Malcolm X – “Our Shining Black Prince”

In 1931, Malcolm’s father died in mysterious circumstances, run over by a streetcar. Although it was never proved, the suspicion remained that he had been killed by members of the Ku Klux Klan. The police recorded the death as suicide, thereby annulling Earl Little’s life insurance.

Malcolm Little

Left poverty-stricken, Malcolm’s mother struggled to make ends meet for her large family. The pressure took its toll and in 1937, six years after her husband’s death, she was committed to an asylum. The children were farmed out to various foster parents and homes. Malcolm went to school where a teacher asked the vulnerable Malcolm what he wanted to be. Malcolm answered, a lawyer. The teacher scoffed, told him to be realistic and recommended, instead, he become a carpenter. Disillusioned, he dropped out of school at the age of 15 and went to Boston to live with his older half-sister, Ella.

Detroit Red

From Boston, Malcolm moved to the Harlem district of New York City where he got a job as a shoeshine boy. Called “Detroit Red” for the reddish hint in his hair, he drifted into a life of petty crime, involving robbery and drug selling. He lived well off the proceeds but in 1946, following a failed robbery, Malcolm was sentenced to ten years imprisonment. Whilst incarcerated he spent much of his time reading in the prison library, obtaining the education he felt was lacking in his life. He converted to Islam and became a member of the Nation of Islam, or the Black Muslims. Founded by Elijah Muhammad, the self-proclaimed Messenger of Allah, the Black Muslims rejected Christianity as a white man’s religion and preached separation of the races.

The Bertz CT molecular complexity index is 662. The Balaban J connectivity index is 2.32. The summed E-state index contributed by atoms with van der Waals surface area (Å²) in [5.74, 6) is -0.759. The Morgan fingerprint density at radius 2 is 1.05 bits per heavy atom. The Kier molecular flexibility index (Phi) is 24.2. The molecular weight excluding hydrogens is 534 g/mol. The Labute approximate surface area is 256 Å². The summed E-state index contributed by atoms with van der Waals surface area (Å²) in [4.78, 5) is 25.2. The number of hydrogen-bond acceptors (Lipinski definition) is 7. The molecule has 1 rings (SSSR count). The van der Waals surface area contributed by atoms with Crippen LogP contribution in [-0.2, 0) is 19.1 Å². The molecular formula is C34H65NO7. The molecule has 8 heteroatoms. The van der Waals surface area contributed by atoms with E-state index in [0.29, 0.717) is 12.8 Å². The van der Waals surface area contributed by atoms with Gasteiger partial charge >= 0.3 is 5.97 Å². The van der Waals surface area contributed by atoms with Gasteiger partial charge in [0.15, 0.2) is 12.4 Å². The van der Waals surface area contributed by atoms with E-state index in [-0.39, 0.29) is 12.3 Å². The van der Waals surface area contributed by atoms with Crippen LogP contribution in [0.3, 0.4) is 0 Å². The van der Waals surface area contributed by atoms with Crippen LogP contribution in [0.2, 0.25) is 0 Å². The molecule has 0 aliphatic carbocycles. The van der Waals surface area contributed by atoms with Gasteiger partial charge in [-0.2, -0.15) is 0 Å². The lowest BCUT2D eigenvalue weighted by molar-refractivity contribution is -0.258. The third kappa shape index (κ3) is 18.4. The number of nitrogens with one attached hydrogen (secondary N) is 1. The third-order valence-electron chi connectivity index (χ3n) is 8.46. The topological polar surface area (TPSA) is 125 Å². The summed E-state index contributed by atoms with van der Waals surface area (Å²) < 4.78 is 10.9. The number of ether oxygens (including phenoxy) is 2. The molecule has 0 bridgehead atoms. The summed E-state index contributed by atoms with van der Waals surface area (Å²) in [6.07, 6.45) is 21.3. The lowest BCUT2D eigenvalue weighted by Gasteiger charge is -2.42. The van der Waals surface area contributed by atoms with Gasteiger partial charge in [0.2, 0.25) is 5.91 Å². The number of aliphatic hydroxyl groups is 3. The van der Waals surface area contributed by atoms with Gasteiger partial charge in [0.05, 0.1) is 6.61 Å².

Malcolm X

Having served six years, Malcolm was released from prison in 1952. He moved to Chicago and founded (or took over – resources differ on this point) the Nation’s newspaper, Muhammad Speaks, which espoused racially controversial views about the natural superiority of blacks. Malcolm, having shed his “slave name”, advocated black separatism and the use of violence, if necessary, to achieve it. America’s blacks, he said, were in the midst of a revolution and there was “no such thing as a non-violent revolution”. Air time on national television brought him immediate fame, or notoriety. His preaching drew new converts and his charismatic style appealed to much of America’s black youth.

Malcolm X and Martin Luther King, Jr.

Malcolm X and ML KingDescribing himself as the “angriest black man in America”, Malcolm rejected Martin Luther King‘s non-confrontational approach and mocked King’s March on Washington (August 1963). Achieving integration through non-violence and, as Malcolm saw it, long-term suffering, would not progress the African American’s place in society. Instead, Malcolm preached independence, black power and black consciousness, a message that had widespread appeal. The Civil Rights Movement had, in Malcolm’s view, “begged the white man for freedom”, and begging for freedom did not, he continued, set you free. “The price of freedom is death”. (See clip below).

(The six foot, 3 inches tall, Malcolm  X and Martin Luther King, Jr met just the once, pictured, in March 1964).

El-Hajj Malik El-Shabazz

Elijah Muhammad, impressed by Malcolm’s undoubted abilities, named him his second-in-command. Although the two men argued over the direction of the organization, Malcolm saw Muhammad as a mentor and a spiritual guide, and perhaps even a father-figure. But Muhammad’s private life failed to match his public persona as a man beyond reproach. Malcolm was left feeling betrayed when he learnt that Muhammad had fathered six children with different women. Their relationship deteriorated further when, following the assassination of President Kennedy in 1963, Malcolm said it was a case of “chickens coming to roost”. Malcolm was ordered to observe a 90-day period of silence. Refusing to comply, in March 1964 Malcolm left the Nation of Islam and founded his own Islamic group, the Muslim Mosque, Inc. In 1965 he formed the secular group, the Organization of Afro-American Unity.